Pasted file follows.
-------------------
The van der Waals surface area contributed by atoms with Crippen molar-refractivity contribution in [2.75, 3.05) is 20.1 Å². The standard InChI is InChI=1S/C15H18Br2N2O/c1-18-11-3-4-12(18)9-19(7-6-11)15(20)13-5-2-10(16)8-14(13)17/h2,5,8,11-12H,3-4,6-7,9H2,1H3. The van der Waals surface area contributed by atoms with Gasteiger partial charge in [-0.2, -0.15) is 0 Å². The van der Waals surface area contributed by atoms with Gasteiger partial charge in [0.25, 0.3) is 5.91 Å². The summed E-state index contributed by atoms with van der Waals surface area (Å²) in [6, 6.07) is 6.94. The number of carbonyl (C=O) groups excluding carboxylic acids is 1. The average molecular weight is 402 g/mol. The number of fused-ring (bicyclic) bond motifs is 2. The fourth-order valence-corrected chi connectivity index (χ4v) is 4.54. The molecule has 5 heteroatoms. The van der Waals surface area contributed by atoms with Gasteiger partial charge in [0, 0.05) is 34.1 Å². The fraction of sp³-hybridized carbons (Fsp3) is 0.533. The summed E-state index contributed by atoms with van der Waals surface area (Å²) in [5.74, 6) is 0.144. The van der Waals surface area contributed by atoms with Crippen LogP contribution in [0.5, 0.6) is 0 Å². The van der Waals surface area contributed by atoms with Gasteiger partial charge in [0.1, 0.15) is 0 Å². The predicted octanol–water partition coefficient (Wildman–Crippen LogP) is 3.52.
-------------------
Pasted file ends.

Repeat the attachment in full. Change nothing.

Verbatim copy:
The van der Waals surface area contributed by atoms with Crippen molar-refractivity contribution in [2.75, 3.05) is 20.1 Å². The standard InChI is InChI=1S/C15H18Br2N2O/c1-18-11-3-4-12(18)9-19(7-6-11)15(20)13-5-2-10(16)8-14(13)17/h2,5,8,11-12H,3-4,6-7,9H2,1H3. The van der Waals surface area contributed by atoms with Gasteiger partial charge in [-0.2, -0.15) is 0 Å². The van der Waals surface area contributed by atoms with Gasteiger partial charge in [0.25, 0.3) is 5.91 Å². The summed E-state index contributed by atoms with van der Waals surface area (Å²) in [6, 6.07) is 6.94. The number of carbonyl (C=O) groups excluding carboxylic acids is 1. The average molecular weight is 402 g/mol. The number of fused-ring (bicyclic) bond motifs is 2. The fourth-order valence-corrected chi connectivity index (χ4v) is 4.54. The molecule has 5 heteroatoms. The van der Waals surface area contributed by atoms with Gasteiger partial charge in [0, 0.05) is 34.1 Å². The fraction of sp³-hybridized carbons (Fsp3) is 0.533. The summed E-state index contributed by atoms with van der Waals surface area (Å²) in [5.74, 6) is 0.144. The van der Waals surface area contributed by atoms with Crippen LogP contribution in [0.5, 0.6) is 0 Å². The van der Waals surface area contributed by atoms with Gasteiger partial charge in [0.1, 0.15) is 0 Å². The predicted octanol–water partition coefficient (Wildman–Crippen LogP) is 3.52.